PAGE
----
A ride report by the Professor.
I went for a ride today up American Fork Canyon, looking for snow. I missed the last group ride in the snow because I was out of town on business. I also enjoy riding solo—lots of time to think. I drove up to Tibble Fork Reservoir and started my ride there. It was a pretty warm day, probably in the mid 30’s when I started at 12:15. The road was wet and muddy to begin, then alternated between mud and patches of snow. After about a mile I shed my soft shell and gloves. I didn’t even wear an ear band or hat under my helmet. The climb is gradual up this canyon with a nice stream alongside the road.
The higher I got the more snow there was. By the time I got to Dutchman’s Flat it was all snow, and getting deeper. At this point a couple people on snowshoes had tramped out the trail a bit. This also made for a bumpy ride, but it was easier than breaking trail. The snowshoe tracks ended at the sign to Mineral Basin. Before I left I thought I might be able to make it all the way up to Pittsburg Lake, or at least to the trailhead.
Just this morning I signed up for a 50K fat bike race in Idaho, so I decided to pack a little extra gear and see how that would affect the bike (didn’t seem to, except it was heavier). I wanted to experiment with a dry bag strapped to my handlebars. So I put a puffy coat and and extra pair of heavier gloves in the dry bag and simply strapped it to my handlebars. I also had a bunch of stuff in my frame bag as well as a new Revelate Designs Gas Tank on the top tube. I really like the Gas Tank. It has about twice the capacity as the small Serius bag that I had been using. I could easily fit my point and shoot camera, iPhone, head band, and two energy bars, with room to spare. I’ll do review of it later.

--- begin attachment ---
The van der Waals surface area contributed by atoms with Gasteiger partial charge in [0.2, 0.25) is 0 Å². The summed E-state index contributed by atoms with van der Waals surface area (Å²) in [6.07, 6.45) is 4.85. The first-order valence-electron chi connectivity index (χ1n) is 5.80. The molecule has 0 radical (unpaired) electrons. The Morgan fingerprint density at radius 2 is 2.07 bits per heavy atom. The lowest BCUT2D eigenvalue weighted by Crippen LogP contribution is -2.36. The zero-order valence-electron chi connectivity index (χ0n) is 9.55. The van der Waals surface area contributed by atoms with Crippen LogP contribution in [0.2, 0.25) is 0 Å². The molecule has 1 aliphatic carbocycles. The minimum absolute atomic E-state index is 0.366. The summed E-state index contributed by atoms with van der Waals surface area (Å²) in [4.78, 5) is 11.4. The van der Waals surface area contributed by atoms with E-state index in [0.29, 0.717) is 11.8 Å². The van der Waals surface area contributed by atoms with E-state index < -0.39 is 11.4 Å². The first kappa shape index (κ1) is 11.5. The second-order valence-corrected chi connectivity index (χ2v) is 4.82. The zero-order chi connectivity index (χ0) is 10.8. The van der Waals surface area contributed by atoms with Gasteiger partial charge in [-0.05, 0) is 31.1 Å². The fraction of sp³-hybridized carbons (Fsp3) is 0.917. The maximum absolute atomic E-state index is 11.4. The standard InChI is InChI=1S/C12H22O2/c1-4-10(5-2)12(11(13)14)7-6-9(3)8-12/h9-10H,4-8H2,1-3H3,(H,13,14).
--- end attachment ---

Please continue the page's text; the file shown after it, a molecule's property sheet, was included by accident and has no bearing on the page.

After the junction I followed some moose tracks that had tramped down the trail a bit, but it was pretty slow going. The snow was getting deeper as I continued up the canyon; several times my tires would wash out in the deep snow and I would have to walk a bit. It was really tiring breaking trail through the deepening snow.
Just after a stream crossing, I arrived at an area of late 19th Century and early 20th Century mines. This was a reclamation area where the government had come in to clean up the hard rock tailings that were polluting the streams. I also learned from the signs that there had once been a mining town called Forest City located at Dutchman’s Flat.
The snow was pretty deep and I was floundering. But I also wanted to at least get to the Pittsburg Lake trailhead. So I began hiking up the narrow road, pushing my bike. After 3/4 of a mile or so, I was getting tired and decided to turn around. I was also getting a bit cold as I was in a deep canyon where the sun did not shine. Actually the south facing side of the canyon was snow free, while the north facing side, in the shade, was full of snow. I think I actually got to the trailhead (checking on a map later), but because there was so much snow I couldn’t really tell where the turn-off was.
I was expecting to be able to cruise down the trail and not have to walk. This only partially worked. I’d head down pedaling and coasting, then hit deep snow, wash out, wallow around, then jump off the bike and walk. When I got back to the creek crossing I was able to ride down the rest of the way. Just below Dutchman’s Flat I ran into another fat biker on his way up. He was riding a new, last year’s, aluminum Beargrease. He was having a good time, and was grateful for my tracks to follow in.
It was chilly riding down the canyon and I made good time. It was a nice ride, but pretty tiring breaking trail. I’m really looking forward to riding some packed out trails. I used to curse the snowmobiles when I was cruising along on my backcountry skis, but now it will be nice to have a packed out trail. I remembered to start my Strava on my phone this time and according to it I rode 13.4 miles climbing 1,555 feet. My riding time was a sluggish 2:48.